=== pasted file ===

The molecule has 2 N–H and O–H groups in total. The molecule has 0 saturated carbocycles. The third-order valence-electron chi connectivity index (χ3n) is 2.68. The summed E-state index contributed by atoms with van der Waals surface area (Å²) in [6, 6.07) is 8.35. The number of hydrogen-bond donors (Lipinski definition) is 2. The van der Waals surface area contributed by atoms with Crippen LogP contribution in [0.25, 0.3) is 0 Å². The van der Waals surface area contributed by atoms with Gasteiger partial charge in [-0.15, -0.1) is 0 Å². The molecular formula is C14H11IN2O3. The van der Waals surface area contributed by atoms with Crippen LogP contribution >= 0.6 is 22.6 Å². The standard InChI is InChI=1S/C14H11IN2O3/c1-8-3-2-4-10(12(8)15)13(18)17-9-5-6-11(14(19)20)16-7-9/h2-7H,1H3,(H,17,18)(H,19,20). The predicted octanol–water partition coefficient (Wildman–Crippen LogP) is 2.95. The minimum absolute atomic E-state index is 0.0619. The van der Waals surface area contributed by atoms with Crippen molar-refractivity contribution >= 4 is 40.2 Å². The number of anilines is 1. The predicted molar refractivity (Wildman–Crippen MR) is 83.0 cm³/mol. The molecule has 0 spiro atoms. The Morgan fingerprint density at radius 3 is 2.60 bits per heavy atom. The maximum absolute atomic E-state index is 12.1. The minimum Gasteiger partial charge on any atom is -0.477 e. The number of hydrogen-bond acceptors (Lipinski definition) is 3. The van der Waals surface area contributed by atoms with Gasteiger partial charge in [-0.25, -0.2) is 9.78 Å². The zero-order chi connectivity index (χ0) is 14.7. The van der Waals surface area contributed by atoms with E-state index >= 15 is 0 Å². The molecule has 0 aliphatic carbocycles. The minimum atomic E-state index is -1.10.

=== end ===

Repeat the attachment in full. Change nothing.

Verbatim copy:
The molecule has 2 N–H and O–H groups in total. The molecule has 0 saturated carbocycles. The third-order valence-electron chi connectivity index (χ3n) is 2.68. The summed E-state index contributed by atoms with van der Waals surface area (Å²) in [6, 6.07) is 8.35. The number of hydrogen-bond donors (Lipinski definition) is 2. The van der Waals surface area contributed by atoms with Crippen LogP contribution in [0.25, 0.3) is 0 Å². The van der Waals surface area contributed by atoms with Gasteiger partial charge in [-0.15, -0.1) is 0 Å². The molecular formula is C14H11IN2O3. The van der Waals surface area contributed by atoms with Crippen LogP contribution >= 0.6 is 22.6 Å². The standard InChI is InChI=1S/C14H11IN2O3/c1-8-3-2-4-10(12(8)15)13(18)17-9-5-6-11(14(19)20)16-7-9/h2-7H,1H3,(H,17,18)(H,19,20). The predicted octanol–water partition coefficient (Wildman–Crippen LogP) is 2.95. The minimum absolute atomic E-state index is 0.0619. The van der Waals surface area contributed by atoms with Crippen molar-refractivity contribution >= 4 is 40.2 Å². The number of anilines is 1. The predicted molar refractivity (Wildman–Crippen MR) is 83.0 cm³/mol. The molecule has 0 spiro atoms. The Morgan fingerprint density at radius 3 is 2.60 bits per heavy atom. The maximum absolute atomic E-state index is 12.1. The minimum Gasteiger partial charge on any atom is -0.477 e. The number of hydrogen-bond acceptors (Lipinski definition) is 3. The van der Waals surface area contributed by atoms with Gasteiger partial charge in [-0.25, -0.2) is 9.78 Å². The zero-order chi connectivity index (χ0) is 14.7. The van der Waals surface area contributed by atoms with E-state index >= 15 is 0 Å². The molecule has 0 aliphatic carbocycles. The minimum atomic E-state index is -1.10.